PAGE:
|Publication number||US6266388 B1|
|Application number||US 09/390,448|
|Publication date||Jul 24, 2001|
|Filing date||Sep 7, 1999|
|Priority date||Sep 7, 1999|
|Also published as||DE10043725A1|
|Publication number||09390448, 390448, US 6266388 B1, US 6266388B1, US-B1-6266388, US6266388 B1, US6266388B1|
|Original Assignee||General Electric Company|
|Export Citation||BiBTeX, EndNote, RefMan|
|Patent Citations (1), Non-Patent Citations (1), Referenced by (40), Classifications (13), Legal Events (5)|
|External Links: USPTO, USPTO Assignment, Espacenet|
This invention relates generally to computed tomography and, more particularly, to reconstructing an image using data collected in a scan using a computed tomography system.
In at least one known computed tomography (CT) imaging system configuration, an x-ray source projects a fan-shaped beam which is collimated to lie within an X-Y plane of a Cartesian coordinate system and generally referred to as the “imaging plane”. The x-ray beam passes through the object being imaged, such as a patient. The beam, after being attenuated by the object, impinges upon an array of radiation detectors. The intensity of the attenuated beam radiation received at the detector array is dependent upon the attenuation of the x-ray beam by the object. Each detector element of the array produces a separate electrical signal that is a measurement of the beam attenuation at the detector location. The attenuation measurements from all the detectors are acquired separately to produce a transmission profile.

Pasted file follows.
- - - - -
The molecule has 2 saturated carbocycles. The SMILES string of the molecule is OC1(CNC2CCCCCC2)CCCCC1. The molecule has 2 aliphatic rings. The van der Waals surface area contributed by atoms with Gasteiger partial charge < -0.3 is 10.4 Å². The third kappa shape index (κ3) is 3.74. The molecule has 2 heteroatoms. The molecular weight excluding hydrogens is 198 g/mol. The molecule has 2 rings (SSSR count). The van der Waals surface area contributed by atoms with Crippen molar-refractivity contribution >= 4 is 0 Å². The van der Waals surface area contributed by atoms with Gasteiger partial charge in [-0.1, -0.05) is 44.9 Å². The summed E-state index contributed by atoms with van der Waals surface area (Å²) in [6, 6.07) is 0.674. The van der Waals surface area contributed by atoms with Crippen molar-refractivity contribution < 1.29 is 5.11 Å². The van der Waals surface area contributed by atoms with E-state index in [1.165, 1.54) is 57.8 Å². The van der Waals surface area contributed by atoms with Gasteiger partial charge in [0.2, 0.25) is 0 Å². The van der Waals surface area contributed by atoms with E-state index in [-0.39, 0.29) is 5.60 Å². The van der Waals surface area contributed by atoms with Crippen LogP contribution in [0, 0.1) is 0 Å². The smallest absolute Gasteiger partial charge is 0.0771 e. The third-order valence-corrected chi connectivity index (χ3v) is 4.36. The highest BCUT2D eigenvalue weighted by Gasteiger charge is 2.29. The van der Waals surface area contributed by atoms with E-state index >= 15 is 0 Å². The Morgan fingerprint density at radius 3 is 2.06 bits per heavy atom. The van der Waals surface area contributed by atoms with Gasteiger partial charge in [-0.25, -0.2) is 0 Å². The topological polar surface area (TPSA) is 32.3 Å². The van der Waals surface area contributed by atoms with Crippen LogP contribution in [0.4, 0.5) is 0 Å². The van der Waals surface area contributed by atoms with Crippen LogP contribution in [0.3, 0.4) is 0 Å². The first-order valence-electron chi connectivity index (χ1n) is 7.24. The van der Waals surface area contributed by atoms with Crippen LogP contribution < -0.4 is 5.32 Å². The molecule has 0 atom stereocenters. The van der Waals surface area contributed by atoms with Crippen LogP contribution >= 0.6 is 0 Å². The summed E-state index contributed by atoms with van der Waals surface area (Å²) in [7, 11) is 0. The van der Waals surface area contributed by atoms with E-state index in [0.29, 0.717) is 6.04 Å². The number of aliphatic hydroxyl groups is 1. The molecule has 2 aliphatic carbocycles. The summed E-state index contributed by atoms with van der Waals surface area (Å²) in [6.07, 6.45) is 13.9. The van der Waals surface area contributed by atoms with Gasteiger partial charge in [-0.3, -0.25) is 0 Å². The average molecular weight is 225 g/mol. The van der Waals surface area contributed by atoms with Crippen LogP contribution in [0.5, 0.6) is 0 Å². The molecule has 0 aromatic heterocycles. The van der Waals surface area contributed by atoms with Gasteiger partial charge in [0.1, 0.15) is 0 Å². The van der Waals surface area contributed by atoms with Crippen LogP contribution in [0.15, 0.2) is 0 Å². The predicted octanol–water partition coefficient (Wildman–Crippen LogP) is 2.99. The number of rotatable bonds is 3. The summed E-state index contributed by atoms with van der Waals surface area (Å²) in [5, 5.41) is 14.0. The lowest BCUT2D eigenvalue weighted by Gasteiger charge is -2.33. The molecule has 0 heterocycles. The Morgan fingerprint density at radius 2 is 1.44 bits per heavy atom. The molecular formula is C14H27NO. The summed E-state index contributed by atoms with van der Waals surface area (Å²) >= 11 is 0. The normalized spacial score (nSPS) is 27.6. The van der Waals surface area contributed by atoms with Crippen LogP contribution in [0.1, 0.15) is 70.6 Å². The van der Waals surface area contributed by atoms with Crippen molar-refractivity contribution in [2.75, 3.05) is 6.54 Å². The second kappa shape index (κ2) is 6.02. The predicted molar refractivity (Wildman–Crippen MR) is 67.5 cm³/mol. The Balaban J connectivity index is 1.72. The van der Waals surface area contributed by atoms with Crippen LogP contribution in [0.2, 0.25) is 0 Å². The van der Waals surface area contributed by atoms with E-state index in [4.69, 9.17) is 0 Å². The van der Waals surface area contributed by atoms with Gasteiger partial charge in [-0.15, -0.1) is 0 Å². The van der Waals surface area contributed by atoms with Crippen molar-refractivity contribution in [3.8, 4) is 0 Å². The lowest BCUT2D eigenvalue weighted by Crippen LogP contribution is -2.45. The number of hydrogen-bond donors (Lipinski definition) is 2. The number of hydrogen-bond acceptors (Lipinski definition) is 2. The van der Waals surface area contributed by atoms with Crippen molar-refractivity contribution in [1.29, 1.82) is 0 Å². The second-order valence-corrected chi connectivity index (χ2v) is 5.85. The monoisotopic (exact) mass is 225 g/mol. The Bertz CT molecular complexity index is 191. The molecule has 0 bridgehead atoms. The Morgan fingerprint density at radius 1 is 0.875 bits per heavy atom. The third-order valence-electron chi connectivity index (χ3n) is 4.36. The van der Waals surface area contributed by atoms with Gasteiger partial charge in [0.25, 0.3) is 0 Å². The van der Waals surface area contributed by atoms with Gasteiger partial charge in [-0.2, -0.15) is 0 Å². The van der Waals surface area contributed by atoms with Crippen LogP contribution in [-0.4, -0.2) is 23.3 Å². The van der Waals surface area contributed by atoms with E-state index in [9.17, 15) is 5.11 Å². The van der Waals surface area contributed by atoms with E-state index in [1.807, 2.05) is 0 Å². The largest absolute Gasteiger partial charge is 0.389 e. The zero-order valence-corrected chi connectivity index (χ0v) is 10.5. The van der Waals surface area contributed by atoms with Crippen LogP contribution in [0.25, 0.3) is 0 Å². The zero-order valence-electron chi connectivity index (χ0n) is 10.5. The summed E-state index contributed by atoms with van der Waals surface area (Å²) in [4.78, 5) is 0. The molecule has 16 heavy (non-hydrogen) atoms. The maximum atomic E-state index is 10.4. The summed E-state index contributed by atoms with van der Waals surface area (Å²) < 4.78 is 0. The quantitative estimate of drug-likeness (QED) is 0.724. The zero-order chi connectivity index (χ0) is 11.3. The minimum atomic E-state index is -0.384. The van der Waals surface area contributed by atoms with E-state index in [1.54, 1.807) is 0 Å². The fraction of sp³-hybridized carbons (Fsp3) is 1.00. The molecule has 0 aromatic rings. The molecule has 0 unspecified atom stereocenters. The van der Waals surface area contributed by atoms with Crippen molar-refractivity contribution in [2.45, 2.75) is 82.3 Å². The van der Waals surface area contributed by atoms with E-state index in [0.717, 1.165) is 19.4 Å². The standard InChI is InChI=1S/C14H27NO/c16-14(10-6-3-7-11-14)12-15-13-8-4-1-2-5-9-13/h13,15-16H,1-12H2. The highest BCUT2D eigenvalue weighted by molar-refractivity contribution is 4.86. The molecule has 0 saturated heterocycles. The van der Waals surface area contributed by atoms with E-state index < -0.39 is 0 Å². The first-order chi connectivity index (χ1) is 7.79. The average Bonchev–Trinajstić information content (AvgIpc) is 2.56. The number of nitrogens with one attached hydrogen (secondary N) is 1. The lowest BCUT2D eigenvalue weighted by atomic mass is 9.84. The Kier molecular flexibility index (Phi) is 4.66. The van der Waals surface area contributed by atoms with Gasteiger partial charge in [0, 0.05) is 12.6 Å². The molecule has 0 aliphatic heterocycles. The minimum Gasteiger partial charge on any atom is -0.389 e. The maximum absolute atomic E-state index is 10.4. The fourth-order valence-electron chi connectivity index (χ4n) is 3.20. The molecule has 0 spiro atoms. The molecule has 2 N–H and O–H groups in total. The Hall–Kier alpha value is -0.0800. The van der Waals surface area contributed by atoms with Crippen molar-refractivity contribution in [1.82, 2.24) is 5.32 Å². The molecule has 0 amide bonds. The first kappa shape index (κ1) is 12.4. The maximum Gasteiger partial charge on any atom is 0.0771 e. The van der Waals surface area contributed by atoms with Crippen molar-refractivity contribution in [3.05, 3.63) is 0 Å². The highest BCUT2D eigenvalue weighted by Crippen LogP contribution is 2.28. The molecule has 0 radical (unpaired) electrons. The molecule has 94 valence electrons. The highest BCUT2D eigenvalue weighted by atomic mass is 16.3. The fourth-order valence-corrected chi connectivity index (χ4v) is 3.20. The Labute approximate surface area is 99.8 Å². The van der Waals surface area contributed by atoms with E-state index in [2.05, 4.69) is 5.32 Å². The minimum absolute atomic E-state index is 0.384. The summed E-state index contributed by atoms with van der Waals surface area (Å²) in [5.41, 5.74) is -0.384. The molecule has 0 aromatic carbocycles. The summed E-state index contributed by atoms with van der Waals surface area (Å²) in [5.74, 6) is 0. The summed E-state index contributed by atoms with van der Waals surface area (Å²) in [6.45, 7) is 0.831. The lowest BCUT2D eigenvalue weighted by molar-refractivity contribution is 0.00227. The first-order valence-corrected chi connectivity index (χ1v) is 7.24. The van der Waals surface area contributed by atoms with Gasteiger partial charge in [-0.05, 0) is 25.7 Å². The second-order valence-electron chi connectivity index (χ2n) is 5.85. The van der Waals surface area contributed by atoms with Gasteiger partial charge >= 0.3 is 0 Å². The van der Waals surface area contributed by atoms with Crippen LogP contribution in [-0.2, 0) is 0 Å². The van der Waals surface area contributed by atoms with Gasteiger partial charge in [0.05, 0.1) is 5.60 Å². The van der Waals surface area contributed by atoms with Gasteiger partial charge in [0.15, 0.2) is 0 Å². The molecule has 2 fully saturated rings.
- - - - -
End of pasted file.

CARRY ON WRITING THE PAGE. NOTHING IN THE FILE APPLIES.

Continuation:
In known third generation CT systems, the x-ray source and the detector array are rotated with a gantry within the imaging plane and around the object to be imaged so that the angle at which the x-ray beam intersects the object constantly changes. A group of x-ray attenuation measurements, i.e., projection data, from the detector array at one gantry angle is referred to as a “view”. A “scan” of the object comprises a set of views made at different gantry angles, or view angles, during one revolution of the x-ray source and detector. In an axial scan, the projection data is processed to construct an image that corresponds to a two dimensional slice taken through the object. One method for reconstructing an image from a set of projection data is referred to in the art as the filtered back projection technique. This process converts the attenuation measurements from scan into integers called “CT numbers” or “Hounsfield units”, which are used to control the brightness of a corresponding pixel on a cathode ray tube display.